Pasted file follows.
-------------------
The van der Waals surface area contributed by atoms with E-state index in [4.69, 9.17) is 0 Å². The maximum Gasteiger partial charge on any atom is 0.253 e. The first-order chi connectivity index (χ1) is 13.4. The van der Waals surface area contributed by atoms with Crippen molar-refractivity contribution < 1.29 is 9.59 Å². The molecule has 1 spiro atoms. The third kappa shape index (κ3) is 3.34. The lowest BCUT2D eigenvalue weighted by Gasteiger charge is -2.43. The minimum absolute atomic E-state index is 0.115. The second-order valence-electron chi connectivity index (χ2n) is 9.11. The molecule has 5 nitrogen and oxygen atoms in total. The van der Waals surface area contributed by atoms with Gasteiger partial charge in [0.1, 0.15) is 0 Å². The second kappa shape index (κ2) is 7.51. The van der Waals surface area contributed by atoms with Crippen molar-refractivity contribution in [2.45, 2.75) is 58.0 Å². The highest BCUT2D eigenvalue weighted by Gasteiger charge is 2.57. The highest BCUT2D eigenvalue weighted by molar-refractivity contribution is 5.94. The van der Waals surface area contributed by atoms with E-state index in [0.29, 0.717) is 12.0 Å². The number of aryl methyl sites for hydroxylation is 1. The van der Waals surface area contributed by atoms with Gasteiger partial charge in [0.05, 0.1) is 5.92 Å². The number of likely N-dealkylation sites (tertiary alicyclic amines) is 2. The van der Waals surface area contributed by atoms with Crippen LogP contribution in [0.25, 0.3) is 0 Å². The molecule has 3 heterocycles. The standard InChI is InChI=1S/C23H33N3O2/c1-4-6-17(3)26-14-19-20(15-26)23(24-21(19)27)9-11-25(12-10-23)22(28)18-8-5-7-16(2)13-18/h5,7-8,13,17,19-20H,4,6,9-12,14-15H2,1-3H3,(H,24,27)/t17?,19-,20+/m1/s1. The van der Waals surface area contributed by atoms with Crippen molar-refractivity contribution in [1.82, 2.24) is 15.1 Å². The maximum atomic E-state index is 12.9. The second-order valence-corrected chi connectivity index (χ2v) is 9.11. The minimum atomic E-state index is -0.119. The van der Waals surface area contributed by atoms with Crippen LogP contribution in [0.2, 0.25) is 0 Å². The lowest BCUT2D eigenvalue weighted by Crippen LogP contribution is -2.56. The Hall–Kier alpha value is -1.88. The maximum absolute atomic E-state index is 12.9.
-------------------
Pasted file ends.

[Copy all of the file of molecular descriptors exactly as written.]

The van der Waals surface area contributed by atoms with E-state index in [4.69, 9.17) is 0 Å². The maximum Gasteiger partial charge on any atom is 0.253 e. The first-order chi connectivity index (χ1) is 13.4. The van der Waals surface area contributed by atoms with Crippen molar-refractivity contribution < 1.29 is 9.59 Å². The molecule has 1 spiro atoms. The third kappa shape index (κ3) is 3.34. The lowest BCUT2D eigenvalue weighted by Gasteiger charge is -2.43. The minimum absolute atomic E-state index is 0.115. The second-order valence-electron chi connectivity index (χ2n) is 9.11. The molecule has 5 nitrogen and oxygen atoms in total. The van der Waals surface area contributed by atoms with Gasteiger partial charge in [0.1, 0.15) is 0 Å². The second kappa shape index (κ2) is 7.51. The van der Waals surface area contributed by atoms with Crippen molar-refractivity contribution in [2.45, 2.75) is 58.0 Å². The highest BCUT2D eigenvalue weighted by Gasteiger charge is 2.57. The highest BCUT2D eigenvalue weighted by molar-refractivity contribution is 5.94. The van der Waals surface area contributed by atoms with E-state index in [0.29, 0.717) is 12.0 Å². The number of aryl methyl sites for hydroxylation is 1. The van der Waals surface area contributed by atoms with Gasteiger partial charge in [0.05, 0.1) is 5.92 Å². The number of likely N-dealkylation sites (tertiary alicyclic amines) is 2. The van der Waals surface area contributed by atoms with Crippen LogP contribution in [0.25, 0.3) is 0 Å². The molecule has 3 heterocycles. The standard InChI is InChI=1S/C23H33N3O2/c1-4-6-17(3)26-14-19-20(15-26)23(24-21(19)27)9-11-25(12-10-23)22(28)18-8-5-7-16(2)13-18/h5,7-8,13,17,19-20H,4,6,9-12,14-15H2,1-3H3,(H,24,27)/t17?,19-,20+/m1/s1. The van der Waals surface area contributed by atoms with Crippen molar-refractivity contribution in [1.82, 2.24) is 15.1 Å². The maximum atomic E-state index is 12.9. The second-order valence-corrected chi connectivity index (χ2v) is 9.11. The minimum atomic E-state index is -0.119. The van der Waals surface area contributed by atoms with Crippen LogP contribution in [0.2, 0.25) is 0 Å². The lowest BCUT2D eigenvalue weighted by Crippen LogP contribution is -2.56. The Hall–Kier alpha value is -1.88. The maximum absolute atomic E-state index is 12.9.